6. Application access control: Only give access of internet to applications that I allow sos no application can connect to internet to act as BOT to bring down Trojans or Worms.

7. USB manager: So after application, network and internet, the last way for malware to get into your PC is through external devices such as USB. You can manage that by automatic scanning as soon as USB drive is attached and preventing execution of any file from the external device. This means you are completely secure.

8. Auto-Quarantine: Anti Virus software should be intelligent enough to decide to delete or repair without asking questions, does not expect me to be a tech wiz.

Max Total Security is both robust and reliable, has everything you expect from an Anti-Virus, gives you a complete malware and internet usage protection. An effective antivirus software will not only defend your system but make the process seamless without slowing down your computer. Research the best antivirus for your personal computer before making an informed decision.

How to prevent cyber attacks?

cyber-attack

1. Install Anti-Virus software – If your PC isn’t antivirus protected, you must invest in the Best performing Antivirus Software. An Anti-Virus will stop any malware program from infecting your device.

2. Install a Firewall – A Firewall acts as a filter or a barrier, to secure your device against any unauthorized program from executing, and keeping it safe. You must keep the firewall on to keep you notified about unauthorized access

3.Keep strong passwords – A strong and complex password is your first line of defense to any spyware or malware. Hackers find it difficult to break passwords that are at least 8 characters in length, and a combination of alpha numeric characters in both upper and lower case, including a special character.

4. Don’t use the same password for multiple services

5. Enable two-factor authentication– Many services, including Google, offer two-factor authentication for logging into your account. Instead of simply entering a username and password to log in, the website will prompt you to enter a code sent to your smartphone to verify your identity.

6. Do not click on suspicious emails, pop-ups or download pirated files – You may be curious to open an email with a very attractive subject line coming from a stranger, but don’t as it could be a malware. Similarly, if you don’t trust the source never click the link or attachment or download. Never click on pop-ups, this could again be a sign of malware or adware.

7. Security settings of the browser – You can review and set security and privacy settings of your browser to a difficult level. You can choose to not allow websites access your movement or information that easily.

8. Apply software updates– when necessary. Apple, Google, and Microsoft typically include security bug fixes and patches in their most recent software updates. So don’t ignore those annoying prompts and keep your software up-to-date.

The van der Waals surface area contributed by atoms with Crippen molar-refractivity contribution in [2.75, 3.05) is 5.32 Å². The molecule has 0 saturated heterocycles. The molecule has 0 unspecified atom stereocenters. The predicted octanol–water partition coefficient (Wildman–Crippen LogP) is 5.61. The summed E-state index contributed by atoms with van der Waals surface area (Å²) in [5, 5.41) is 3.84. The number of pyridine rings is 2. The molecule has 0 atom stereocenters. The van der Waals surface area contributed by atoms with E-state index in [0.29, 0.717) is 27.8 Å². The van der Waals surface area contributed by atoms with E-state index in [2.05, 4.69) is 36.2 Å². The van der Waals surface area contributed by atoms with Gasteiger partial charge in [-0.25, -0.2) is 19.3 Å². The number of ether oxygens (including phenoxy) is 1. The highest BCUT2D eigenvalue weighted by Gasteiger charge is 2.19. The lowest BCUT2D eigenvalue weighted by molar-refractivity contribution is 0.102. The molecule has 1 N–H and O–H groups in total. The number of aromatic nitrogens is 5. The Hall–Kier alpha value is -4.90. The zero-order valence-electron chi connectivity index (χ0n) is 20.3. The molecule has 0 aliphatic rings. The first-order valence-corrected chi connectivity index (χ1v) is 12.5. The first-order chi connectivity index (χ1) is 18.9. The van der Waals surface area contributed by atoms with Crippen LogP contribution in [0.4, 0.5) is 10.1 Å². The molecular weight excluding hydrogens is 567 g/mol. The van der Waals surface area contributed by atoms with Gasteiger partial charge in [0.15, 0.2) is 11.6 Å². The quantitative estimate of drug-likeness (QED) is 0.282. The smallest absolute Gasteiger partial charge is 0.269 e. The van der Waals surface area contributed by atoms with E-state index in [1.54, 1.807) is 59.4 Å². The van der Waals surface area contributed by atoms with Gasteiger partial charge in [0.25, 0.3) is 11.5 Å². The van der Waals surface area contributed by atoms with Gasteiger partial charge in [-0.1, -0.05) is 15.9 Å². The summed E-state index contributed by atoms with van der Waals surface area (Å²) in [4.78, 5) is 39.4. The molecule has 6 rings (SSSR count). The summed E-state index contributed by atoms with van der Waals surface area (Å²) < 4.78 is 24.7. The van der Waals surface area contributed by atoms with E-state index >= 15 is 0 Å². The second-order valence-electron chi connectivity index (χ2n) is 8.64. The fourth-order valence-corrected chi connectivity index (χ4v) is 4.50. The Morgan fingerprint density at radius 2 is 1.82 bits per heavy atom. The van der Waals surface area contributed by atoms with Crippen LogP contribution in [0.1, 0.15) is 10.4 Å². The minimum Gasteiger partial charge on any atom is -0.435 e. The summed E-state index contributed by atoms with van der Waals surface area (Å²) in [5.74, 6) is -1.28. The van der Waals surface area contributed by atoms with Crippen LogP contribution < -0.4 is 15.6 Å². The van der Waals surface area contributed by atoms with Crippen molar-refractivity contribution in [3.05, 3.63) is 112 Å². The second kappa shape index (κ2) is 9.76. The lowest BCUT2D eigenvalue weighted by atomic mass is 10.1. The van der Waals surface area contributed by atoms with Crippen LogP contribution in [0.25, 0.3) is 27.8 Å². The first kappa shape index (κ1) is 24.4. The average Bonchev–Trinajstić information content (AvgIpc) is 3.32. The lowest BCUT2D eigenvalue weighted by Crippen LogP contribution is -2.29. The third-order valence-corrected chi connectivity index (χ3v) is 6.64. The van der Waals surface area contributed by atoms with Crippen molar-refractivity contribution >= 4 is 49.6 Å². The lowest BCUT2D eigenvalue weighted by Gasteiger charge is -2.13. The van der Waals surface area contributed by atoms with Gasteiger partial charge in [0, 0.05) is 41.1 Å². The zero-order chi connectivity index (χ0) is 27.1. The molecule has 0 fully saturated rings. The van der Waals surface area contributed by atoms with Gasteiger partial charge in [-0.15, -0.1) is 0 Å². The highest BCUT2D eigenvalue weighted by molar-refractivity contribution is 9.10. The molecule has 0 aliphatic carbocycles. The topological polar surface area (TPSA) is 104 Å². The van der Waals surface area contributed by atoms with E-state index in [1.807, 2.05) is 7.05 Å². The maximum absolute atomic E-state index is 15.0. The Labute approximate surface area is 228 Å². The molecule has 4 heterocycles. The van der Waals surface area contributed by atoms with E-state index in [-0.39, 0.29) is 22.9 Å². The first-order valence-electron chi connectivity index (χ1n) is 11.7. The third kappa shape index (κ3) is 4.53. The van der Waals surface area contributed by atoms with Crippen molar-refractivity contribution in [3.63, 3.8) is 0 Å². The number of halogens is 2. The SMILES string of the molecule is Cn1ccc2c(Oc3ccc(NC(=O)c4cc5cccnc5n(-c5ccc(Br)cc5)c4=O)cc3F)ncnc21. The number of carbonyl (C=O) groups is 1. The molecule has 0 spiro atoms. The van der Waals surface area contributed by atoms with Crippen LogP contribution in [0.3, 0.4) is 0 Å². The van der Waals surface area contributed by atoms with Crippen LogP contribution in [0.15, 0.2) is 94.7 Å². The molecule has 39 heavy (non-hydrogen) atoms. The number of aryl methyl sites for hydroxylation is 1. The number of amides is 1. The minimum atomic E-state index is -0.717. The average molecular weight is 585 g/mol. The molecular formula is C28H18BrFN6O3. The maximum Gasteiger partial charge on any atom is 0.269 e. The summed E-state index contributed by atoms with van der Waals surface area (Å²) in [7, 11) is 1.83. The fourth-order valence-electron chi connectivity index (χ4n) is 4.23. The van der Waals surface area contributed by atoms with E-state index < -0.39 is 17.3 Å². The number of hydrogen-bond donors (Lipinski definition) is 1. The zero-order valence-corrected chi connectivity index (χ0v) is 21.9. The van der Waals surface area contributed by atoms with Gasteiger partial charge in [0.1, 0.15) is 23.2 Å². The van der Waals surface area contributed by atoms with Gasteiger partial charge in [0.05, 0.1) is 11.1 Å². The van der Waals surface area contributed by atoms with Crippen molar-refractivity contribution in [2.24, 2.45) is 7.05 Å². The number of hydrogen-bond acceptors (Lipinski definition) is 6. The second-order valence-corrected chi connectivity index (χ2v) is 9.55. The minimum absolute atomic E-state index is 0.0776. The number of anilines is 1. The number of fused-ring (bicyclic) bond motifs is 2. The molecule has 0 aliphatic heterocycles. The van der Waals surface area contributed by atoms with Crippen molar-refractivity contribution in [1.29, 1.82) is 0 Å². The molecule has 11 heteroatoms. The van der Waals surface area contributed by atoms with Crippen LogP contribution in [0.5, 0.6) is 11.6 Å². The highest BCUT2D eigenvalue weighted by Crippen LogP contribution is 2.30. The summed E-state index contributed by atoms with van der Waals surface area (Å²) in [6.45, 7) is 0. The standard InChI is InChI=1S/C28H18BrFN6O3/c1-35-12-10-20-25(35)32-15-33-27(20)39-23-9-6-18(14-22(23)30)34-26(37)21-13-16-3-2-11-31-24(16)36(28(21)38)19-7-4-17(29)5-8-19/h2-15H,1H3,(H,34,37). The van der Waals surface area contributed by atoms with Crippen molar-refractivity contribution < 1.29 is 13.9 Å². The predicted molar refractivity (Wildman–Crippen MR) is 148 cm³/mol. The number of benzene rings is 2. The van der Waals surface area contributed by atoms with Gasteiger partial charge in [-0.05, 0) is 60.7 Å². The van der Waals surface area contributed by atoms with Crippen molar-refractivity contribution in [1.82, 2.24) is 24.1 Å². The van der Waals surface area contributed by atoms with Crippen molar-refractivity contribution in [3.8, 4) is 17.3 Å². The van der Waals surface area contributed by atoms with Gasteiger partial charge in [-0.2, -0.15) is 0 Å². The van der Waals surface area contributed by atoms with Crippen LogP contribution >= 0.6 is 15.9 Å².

9. Check the app publisher before installing

10. Make sure a website is secure before you enter personal information

11. Don’t send personal data via email

Bottomline:
As our lives become more digitally driven, we need to be alert and stay one-step ahead to fight any kind of malicious computer viruses, worms or trojans that could crawl into our systems; and pose potential threat to our data security and privacy.

Don’t fret, even if a virus is detected in your system, you can regain control of it quickly and easily by eliminating Spyware & Adware that invade your privacy and security using Max Total Security by Max Secure Software.

5 Viruses that haunted 2017

threat image
CryptoLocker
Internet threat is a major concern for all internet users. Hacking, spamming and data-theft is a common trait in today’s digitally connected world. Personal data can easily be compromised by clicking on a malicious email or downloading a third party software or even using an infected pen-drive. At times, small inadequacies in our network infrastructure or email system or firewall or anti-virus software can give hackers an opportunity to infect our computers with viruses that can have telling effect in our personal lives.

CryptoLocker is a ransomware that spread through an email attachment. The hacker encrypted the user’s files and then, sent a decryption key in return for a ransom. If the victims didn’t pay, they lost all their files. As a result, holding the computers hostage this ransomware held 5 million victims and, made $30 million on 100 days.

I Love You
This email-based worm is the most deadly worm ever created, as recorded by the Guinness World Record as the most ‘virulent’ of all times. It infected 10% of the world’s computers that were connected to the internet, causing a damage of $15 billion worldwide. Many corporations had to take their email system offline once they heard of it. The virus came in an email with a subject line that said “I love you”.

Sasser